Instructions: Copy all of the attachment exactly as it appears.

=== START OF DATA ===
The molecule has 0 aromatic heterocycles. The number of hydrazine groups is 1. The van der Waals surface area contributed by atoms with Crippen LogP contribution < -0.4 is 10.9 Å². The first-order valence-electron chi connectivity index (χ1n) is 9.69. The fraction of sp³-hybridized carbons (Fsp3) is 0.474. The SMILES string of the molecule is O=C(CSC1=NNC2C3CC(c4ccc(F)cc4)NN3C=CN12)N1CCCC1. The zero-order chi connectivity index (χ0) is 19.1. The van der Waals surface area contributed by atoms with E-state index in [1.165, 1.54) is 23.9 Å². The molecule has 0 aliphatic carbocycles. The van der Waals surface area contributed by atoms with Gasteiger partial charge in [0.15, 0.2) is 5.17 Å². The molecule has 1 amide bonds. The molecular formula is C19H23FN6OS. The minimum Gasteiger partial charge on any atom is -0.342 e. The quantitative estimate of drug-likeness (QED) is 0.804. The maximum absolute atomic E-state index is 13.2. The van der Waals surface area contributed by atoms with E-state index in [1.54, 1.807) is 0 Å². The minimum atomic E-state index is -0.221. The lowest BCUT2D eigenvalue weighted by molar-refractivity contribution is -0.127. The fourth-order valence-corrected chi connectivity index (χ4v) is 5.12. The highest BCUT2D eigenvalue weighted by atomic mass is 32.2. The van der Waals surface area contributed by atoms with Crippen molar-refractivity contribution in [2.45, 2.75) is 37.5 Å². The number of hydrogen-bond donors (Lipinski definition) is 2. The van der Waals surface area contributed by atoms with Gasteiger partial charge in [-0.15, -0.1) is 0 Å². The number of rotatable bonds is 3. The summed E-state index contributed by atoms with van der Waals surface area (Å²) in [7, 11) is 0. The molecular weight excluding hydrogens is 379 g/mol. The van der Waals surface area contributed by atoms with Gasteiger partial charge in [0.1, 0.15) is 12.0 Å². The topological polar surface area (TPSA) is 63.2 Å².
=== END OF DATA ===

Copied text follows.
The molecule has 0 aromatic heterocycles. The number of hydrazine groups is 1. The van der Waals surface area contributed by atoms with Crippen LogP contribution < -0.4 is 10.9 Å². The first-order valence-electron chi connectivity index (χ1n) is 9.69. The fraction of sp³-hybridized carbons (Fsp3) is 0.474. The SMILES string of the molecule is O=C(CSC1=NNC2C3CC(c4ccc(F)cc4)NN3C=CN12)N1CCCC1. The zero-order chi connectivity index (χ0) is 19.1. The van der Waals surface area contributed by atoms with E-state index in [1.165, 1.54) is 23.9 Å². The molecule has 0 aliphatic carbocycles. The van der Waals surface area contributed by atoms with Gasteiger partial charge in [0.15, 0.2) is 5.17 Å². The molecule has 1 amide bonds. The molecular formula is C19H23FN6OS. The minimum Gasteiger partial charge on any atom is -0.342 e. The quantitative estimate of drug-likeness (QED) is 0.804. The maximum absolute atomic E-state index is 13.2. The van der Waals surface area contributed by atoms with E-state index in [1.54, 1.807) is 0 Å². The minimum atomic E-state index is -0.221. The lowest BCUT2D eigenvalue weighted by molar-refractivity contribution is -0.127. The fourth-order valence-corrected chi connectivity index (χ4v) is 5.12. The highest BCUT2D eigenvalue weighted by atomic mass is 32.2. The van der Waals surface area contributed by atoms with Crippen molar-refractivity contribution in [2.45, 2.75) is 37.5 Å². The number of hydrogen-bond donors (Lipinski definition) is 2. The van der Waals surface area contributed by atoms with Gasteiger partial charge in [-0.15, -0.1) is 0 Å². The number of rotatable bonds is 3. The summed E-state index contributed by atoms with van der Waals surface area (Å²) in [7, 11) is 0. The molecular weight excluding hydrogens is 379 g/mol. The van der Waals surface area contributed by atoms with Gasteiger partial charge in [0.1, 0.15) is 12.0 Å². The topological polar surface area (TPSA) is 63.2 Å².